Hiawatha’s Message of Unity: A Gathering of Tribes
Scene 1: The Journey to the Plains
Setting: Hiawatha’s journey takes him from the dense woods to the open plains, where tribal communities await his arrival.
Narrator: Hiawatha was known for his speed and bravery. He left the thick woods and went to the vast plains. The tribal people respected him for his speed, thinking he could even outrun the clever coyote.
The tribal folks noticed Hiawatha, and they gathered to hear what he had to say.
Scene 2: Sharing the Tragic Loss
As the crowd assembled, Hiawatha stood before them, his words carrying the weight of a heavy heart.
Hiawatha: (With sadness) People of the tribes, thank you for coming here. I have a message about coming together, but I’m also unfortunate. In the last battle by the Mohikontok River, I lost someone dear to me. My beloved Minihaha, a fierce warrior, was taken from me. The river ran red with the blood of soldiers.
The people listened closely, feeling the sorrow in Hiawatha’s words.
Scene 3: The Fruit of the Peace Treaty
Amid the somber mood, Hiawatha shared the result of their peace treaty, echoing the Onondaga leader’s words.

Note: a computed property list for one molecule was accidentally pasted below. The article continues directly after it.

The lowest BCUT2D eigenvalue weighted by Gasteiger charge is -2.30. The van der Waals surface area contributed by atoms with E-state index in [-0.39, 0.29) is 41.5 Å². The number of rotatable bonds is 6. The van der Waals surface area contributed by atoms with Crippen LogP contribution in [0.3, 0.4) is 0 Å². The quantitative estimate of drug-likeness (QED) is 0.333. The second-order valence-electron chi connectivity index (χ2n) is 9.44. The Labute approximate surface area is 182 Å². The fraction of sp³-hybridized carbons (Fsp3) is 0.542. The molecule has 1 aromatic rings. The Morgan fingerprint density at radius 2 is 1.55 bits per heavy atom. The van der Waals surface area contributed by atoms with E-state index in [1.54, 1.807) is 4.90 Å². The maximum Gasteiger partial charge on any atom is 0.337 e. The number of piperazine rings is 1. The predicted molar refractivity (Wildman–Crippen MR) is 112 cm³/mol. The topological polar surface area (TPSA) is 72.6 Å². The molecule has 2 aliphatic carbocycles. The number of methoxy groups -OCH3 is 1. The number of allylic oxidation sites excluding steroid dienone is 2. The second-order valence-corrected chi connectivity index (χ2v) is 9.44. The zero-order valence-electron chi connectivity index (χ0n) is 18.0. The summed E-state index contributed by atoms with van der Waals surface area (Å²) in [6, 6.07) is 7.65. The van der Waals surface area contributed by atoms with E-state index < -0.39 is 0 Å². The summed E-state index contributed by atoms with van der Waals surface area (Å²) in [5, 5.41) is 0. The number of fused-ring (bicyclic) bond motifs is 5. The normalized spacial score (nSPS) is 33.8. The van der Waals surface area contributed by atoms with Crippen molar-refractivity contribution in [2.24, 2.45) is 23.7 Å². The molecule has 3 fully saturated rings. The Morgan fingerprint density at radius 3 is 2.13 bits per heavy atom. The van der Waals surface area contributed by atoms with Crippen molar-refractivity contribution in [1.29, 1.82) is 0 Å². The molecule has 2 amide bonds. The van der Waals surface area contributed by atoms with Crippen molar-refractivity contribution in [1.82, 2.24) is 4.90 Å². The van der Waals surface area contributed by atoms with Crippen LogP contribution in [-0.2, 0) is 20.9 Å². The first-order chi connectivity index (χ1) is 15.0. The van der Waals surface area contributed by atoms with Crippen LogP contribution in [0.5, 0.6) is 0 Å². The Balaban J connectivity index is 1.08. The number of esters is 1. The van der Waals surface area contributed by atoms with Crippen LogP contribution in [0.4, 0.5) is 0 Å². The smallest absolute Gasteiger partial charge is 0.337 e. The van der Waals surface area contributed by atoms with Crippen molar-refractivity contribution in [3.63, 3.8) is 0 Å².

Hiawatha: (With determination) The leader of the Onondaga spoke of a vision where no children would lose their parents in the horrors of war. We’ve agreed, my fellow tribes. Our leaders came together to bring back peace and freedom so our communities can grow, prosper, and improve in business and technology.
Scene 4: A Gathering of Tribes
As Hiawatha spoke, local animals roamed among the gathering, symbolizing the unity of all living creatures.
Narrator: This gathering wasn’t just a tribe meeting. It was all creatures coming together. Local animals, unafraid, walked among the crowd, showing that every living being, big or small, is connected.
Kids played happily by the tents, bringing joy and renewal to the sad moment.
Scene 5: A Shared Vision
The crowd, once divided, now shared a common vision of peace and progress.
Hiawatha: (With hope) Together, we’ll work for a future where no child will cry for their lost parents. In unity, we’ll create peace, success, and better lives for our people.
As Hiawatha finished his speech, the tribes, once separated by conflict, joined hands, symbolizing unity. They were determined to make a better future for their community and all living creatures.
AUTHOR’S NOTE: The text is likely to be understood by a reader who has at least an 8th-grade education (age 13-14) and should be reasonably easy for most adults to read.